"This suggests that empiric antibiotics with Gram-negative coverage can be safely stopped if the 24-hour BacT/Alert is reported negative, provided there are no clinical or laboratory parameters suggesting sepsis," the authors of the study write. "Empirical Gram-positive coverage can be stopped between 48 and 72 hours, particularly if there is no setting for an opportunistic infection, such as prematurity, immunodeficiency or indwelling catheters."
May 1 Pediatr Infect Dis J study

 

Longer surgical prophylaxis linked to higher risk of adverse events

A national cohort study of patients in the Veterans Administration (VA) healthcare system has found that increasing the duration of surgical antibiotic prophylaxis was not associated with additional reductions in surgical-site infection (SSI), but it was associated with increases in adverse events in a dose-dependent fashion. The findings appeared in JAMA Surgery.

In the study, a team led by researchers with the VA Boston Healthcare System analyzed data on 79,058 patients who underwent cardiac, total joint replacement, colorectal, and vascular procedures in the VA healthcare system from October 2008 through September 2013. The outcomes of interest were 30-day SSI, 7-day incidence of acute kidney injury (AKI), and 90-day incidence of Clostridioides difficile infection. The exposure variables of interest were duration and type of surgical prophylaxis.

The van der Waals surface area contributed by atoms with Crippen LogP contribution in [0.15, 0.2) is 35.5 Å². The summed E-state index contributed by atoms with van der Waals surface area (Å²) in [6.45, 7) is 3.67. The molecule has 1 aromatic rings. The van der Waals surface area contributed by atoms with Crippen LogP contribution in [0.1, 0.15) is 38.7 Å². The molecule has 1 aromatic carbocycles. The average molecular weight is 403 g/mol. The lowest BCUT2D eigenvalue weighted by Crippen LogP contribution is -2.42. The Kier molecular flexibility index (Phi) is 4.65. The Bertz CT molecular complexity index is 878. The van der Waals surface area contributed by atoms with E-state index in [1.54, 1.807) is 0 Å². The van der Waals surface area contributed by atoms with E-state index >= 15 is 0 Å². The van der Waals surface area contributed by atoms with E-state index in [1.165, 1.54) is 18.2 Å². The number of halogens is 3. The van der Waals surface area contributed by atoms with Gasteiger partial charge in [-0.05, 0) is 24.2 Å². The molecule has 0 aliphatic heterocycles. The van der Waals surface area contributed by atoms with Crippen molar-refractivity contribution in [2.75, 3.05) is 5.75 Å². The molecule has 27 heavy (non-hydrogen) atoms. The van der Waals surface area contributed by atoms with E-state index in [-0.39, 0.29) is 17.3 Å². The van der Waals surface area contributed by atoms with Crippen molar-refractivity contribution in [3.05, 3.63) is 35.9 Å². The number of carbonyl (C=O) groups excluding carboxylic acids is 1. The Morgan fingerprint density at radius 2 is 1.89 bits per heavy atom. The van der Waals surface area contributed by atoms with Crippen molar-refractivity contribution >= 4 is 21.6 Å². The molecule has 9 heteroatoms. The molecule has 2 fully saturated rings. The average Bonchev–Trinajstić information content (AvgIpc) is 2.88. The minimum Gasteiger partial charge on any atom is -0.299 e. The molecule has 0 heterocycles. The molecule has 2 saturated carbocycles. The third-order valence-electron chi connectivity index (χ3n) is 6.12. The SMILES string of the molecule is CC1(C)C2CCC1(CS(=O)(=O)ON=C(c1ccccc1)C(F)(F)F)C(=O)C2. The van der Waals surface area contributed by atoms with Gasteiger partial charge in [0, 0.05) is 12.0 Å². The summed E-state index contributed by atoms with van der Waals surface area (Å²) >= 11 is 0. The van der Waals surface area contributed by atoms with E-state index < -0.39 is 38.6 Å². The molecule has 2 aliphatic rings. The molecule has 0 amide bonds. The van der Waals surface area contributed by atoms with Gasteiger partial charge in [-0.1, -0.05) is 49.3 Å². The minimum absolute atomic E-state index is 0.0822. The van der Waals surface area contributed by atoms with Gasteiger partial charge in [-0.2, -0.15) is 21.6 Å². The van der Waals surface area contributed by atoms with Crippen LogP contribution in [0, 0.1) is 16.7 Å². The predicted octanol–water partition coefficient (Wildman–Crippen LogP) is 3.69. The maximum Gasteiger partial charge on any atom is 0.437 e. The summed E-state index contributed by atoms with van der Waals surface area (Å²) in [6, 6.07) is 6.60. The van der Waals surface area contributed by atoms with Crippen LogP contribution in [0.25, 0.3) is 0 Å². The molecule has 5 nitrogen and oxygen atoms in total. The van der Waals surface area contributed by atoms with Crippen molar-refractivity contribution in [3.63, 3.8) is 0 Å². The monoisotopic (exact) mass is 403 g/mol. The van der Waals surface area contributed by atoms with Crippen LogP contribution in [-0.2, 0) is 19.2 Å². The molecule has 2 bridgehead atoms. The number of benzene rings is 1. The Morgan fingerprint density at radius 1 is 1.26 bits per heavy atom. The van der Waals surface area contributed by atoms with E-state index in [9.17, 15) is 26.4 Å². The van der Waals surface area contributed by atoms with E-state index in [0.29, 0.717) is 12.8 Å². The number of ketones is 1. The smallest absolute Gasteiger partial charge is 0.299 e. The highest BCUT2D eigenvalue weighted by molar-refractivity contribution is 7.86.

After adjusting for SSI risk factors, the researchers found that antibiotic courses lasting more than 24 hours did not lead to reductions in SSI among any of the types of surgery evaluated. But adjusted odds of AKI increased with each additional day of prophylaxis, rising by 3.2% in cardiac procedures after 24 to less than 48 hours (adjusted odds ratio [aOR], 1.03; 95% CI, 0.95 to 1.12), by 22.3% after 48 to less than 72 hours (aOR, 1.22; 95% CI, 1.08 to 1.39), and by 82.0% after 72 hours or more (aOR, 1.82; 95% CI, 1.54 to 2.16). A similar increase in AKI risk was observed for non-cardiac procedures.

Odds of C difficile infection for all procedures increased nonsignificantly by 7.8% after 24 to less than 48 hours of antimicrobial prophylaxis (aOR, 1.08; 95% CI, 0.89 to 1.31) and significantly increased by 142.6% after 48 to less than 72 hours (aOR, 2.43; 95% CI, 1.80 to 3.27) and by 265.1% after 72 hours or more (aOR, 3.65; 95% CI, 2.40 to 5.55).

The analysis also found that use of vancomycin was a significant risk factor for AKI in cardiac procedures (aOR, 1.17; 95% CI, 1.10 to 1.25) and noncardiac procedures (aOR, 1.21; 95% CI, 1.13 to 1.30). 

The authors conclude, "These data should be used to inform policy surrounding surgical prophylaxis and may have broader implications for antimicrobial stewardship programs aiming to reduce harms associated with unnecessary antimicrobial exposures. Every day—and every dose—matters."
Apr 24 JAMA Surg study